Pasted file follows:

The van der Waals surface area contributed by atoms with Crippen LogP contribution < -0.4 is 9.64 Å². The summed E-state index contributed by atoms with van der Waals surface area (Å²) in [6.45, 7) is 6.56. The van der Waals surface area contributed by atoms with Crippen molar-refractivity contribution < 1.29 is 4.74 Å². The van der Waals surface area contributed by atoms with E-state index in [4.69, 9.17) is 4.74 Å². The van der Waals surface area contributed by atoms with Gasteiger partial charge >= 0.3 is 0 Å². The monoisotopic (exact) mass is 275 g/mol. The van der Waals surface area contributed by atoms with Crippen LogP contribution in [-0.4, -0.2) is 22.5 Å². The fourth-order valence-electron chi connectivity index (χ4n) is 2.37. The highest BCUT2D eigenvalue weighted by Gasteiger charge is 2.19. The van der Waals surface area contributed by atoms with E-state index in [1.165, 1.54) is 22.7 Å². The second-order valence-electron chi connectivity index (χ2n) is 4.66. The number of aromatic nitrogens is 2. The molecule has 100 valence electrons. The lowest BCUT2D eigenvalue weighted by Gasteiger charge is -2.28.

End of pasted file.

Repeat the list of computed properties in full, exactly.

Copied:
The van der Waals surface area contributed by atoms with Crippen LogP contribution < -0.4 is 9.64 Å². The summed E-state index contributed by atoms with van der Waals surface area (Å²) in [6.45, 7) is 6.56. The van der Waals surface area contributed by atoms with Crippen molar-refractivity contribution < 1.29 is 4.74 Å². The van der Waals surface area contributed by atoms with E-state index in [4.69, 9.17) is 4.74 Å². The van der Waals surface area contributed by atoms with Gasteiger partial charge >= 0.3 is 0 Å². The monoisotopic (exact) mass is 275 g/mol. The van der Waals surface area contributed by atoms with Crippen LogP contribution in [-0.4, -0.2) is 22.5 Å². The fourth-order valence-electron chi connectivity index (χ4n) is 2.37. The highest BCUT2D eigenvalue weighted by Gasteiger charge is 2.19. The van der Waals surface area contributed by atoms with E-state index in [1.165, 1.54) is 22.7 Å². The second-order valence-electron chi connectivity index (χ2n) is 4.66. The number of aromatic nitrogens is 2. The molecule has 100 valence electrons. The lowest BCUT2D eigenvalue weighted by Gasteiger charge is -2.28.